picture, and it made for a very
we use time and energy to mani- part, the pictorial part is kind of write
interesting picture, so I said, Hey, I was commissioning Berlioz to
pulate it. arbitrary to me. But it evens out . I Berlioz did,
want to record this. But he said no, I a piece for him . Which
make programs that she shame- it, saying it
am just playing around . But some- but Paganini rejected
AL And in working with computers, lessly . . . . And so we
you organize the effect of time and times we have sessions and record was awful or something
SV I shamelessly rip them off, and got interested in Paganini,people
energy with the computer program? these phenomena, though it is not
his sounds too, because he makes pitiful looking he was, how
WV Yes. Any work through a com- discovery anymore .
good sounds . laughed at him with his extremely
puter will demand writing a pro- WV It is a very strange thing, I think:
WV Basically we collect found long arms and ugly face, laughed
gram first . In our case, the program when you study the work, some of it
objects . We virtually find things . until he started to play. He was the
is intended to work with or work on Whether by coincidence or because is ambiguous enough to have been first real superstar, the first real mix.
the image. Putting an image through produced by either of us, but some is
of the architecture of the machine, of classical and popular performer
a program is where the magic artifacts are produced which we extremely specific-like Steina's devil
happens . It is here where the med- But there was something of the
have never looked for, or never tried optical work. She tends to work with
ium-all this hardware-becomes about him, too .
to produce . But they are there, so reality as I tend to get away from it. ;It's
bearable, teaching and inspira- WV So Paganini is about him. the
you find them. But then she uses it in a way that is art politics, about
tional . It is also here where it con- also about
similar to conceptual work. It is very the
nects to the world of art . It sorts the right and left hemispheres of it's
AL You're using the word artifact in abstractive, so I can accept it. I can brain, about landscapes . And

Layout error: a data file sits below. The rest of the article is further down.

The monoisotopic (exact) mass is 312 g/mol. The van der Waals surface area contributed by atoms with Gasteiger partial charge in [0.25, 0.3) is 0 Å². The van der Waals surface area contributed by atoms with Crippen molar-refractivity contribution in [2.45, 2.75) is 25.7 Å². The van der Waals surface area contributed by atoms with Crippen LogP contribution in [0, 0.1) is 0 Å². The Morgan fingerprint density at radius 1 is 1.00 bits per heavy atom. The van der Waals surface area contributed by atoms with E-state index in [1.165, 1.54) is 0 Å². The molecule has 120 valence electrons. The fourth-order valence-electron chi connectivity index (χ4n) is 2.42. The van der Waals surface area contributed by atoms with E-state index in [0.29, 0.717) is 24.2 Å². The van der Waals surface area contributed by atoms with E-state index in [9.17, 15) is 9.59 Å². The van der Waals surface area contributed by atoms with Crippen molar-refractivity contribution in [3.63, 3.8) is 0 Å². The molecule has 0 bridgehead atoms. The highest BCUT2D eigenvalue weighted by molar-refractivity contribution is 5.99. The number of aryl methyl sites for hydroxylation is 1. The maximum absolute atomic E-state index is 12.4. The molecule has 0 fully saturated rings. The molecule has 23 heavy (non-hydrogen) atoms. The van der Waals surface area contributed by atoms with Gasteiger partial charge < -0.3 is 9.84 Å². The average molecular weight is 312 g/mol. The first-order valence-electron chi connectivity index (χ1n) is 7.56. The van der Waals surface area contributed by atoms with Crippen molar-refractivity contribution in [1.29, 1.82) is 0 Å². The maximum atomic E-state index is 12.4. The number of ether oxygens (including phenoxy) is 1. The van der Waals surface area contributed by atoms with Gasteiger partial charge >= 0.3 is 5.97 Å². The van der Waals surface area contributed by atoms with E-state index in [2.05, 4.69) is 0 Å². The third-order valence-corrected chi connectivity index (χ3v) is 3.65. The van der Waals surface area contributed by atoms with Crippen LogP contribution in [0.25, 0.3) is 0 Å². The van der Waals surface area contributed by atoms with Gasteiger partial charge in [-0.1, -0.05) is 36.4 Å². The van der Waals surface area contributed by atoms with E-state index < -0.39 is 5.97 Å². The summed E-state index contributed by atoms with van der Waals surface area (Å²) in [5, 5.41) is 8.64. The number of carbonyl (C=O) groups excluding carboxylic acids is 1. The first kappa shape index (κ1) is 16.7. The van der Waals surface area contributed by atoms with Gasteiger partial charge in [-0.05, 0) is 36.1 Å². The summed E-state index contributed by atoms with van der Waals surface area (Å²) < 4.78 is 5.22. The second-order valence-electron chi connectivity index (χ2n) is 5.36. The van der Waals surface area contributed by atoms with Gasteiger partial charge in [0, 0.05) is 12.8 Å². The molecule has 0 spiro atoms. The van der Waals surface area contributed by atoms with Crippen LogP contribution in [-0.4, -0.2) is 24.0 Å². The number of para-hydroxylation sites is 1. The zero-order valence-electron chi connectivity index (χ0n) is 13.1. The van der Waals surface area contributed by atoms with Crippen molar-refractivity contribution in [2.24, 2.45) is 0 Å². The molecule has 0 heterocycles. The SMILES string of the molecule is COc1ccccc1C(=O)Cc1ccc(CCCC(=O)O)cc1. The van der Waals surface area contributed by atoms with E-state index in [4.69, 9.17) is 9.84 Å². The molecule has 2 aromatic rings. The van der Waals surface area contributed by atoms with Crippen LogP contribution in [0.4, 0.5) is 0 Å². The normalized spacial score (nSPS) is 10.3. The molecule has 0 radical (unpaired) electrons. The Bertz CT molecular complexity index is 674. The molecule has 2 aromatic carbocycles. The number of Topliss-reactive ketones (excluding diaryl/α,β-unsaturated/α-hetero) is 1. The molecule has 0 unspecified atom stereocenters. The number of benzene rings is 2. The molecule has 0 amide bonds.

realities, it summarizes the styles . a somewhat different way . Would like her work.
Some programs are very cubistic, about technology.
you elaborate?
some remind one of . . . WV I mean two things by that. First I SV Woody's work is always slightly AL Who are the actors?
thought of artifact as the result, more didactic. He likes to put it into WV Ernest Gusella, certainly, who
SV Seurat . . . what you see on the screen, but a context of some kind of . . . himself is a video artist. He walked
WV Seurat with the pixilated or now, more and more, I'm thinking ofa WV I like primitive magic, essen- into our studio one day with a video
pointillist canvas .But these systems artifacts as the process of creating tially . Like a hand, and what hap- tape he'd done-called Exquisite
have to be watched very carefully . specific result . A computer program
Obsession with application can be pens around it . Basically a hand is Corpse, by the way-and he looked
is composed of artifacts . Artifacts very unambiguous . I like to work so much like Paganini .
the ultimate trap of art . People are a set of visual devices, them-
should learn to look behind the with that kind of minimal image,
selves without meaning . and put it into the context of some- AL Steina, are you doing the synthe-
pictorial structures . With time, of
thing absolutely abnormal. sizer music?
course, the dominance of a pictorial AL Would you give some examples? SV No, that's a natural for Woody . I
surface will become more transpa- WV The device of the zoom-zoom- in traditional music
rent, showing more of the processes AL You've mentioned that you're was so trained
ing in on the image or any number that I wasn't free .
behind the image, pointing towards working on a new project, an elec-
of other ways of manipulating, WV I have a secret background
tools, resources, creative environ- tronic opera, tentatively entitled
electronically, the image: rotating composition, but I have no precgn-
ments in almost . anthropological Paganini . Why opera? Will it have
it, splitting it in different ways . ditions about it or hang-ups .
rather than aesthetic preference. any traditional structure?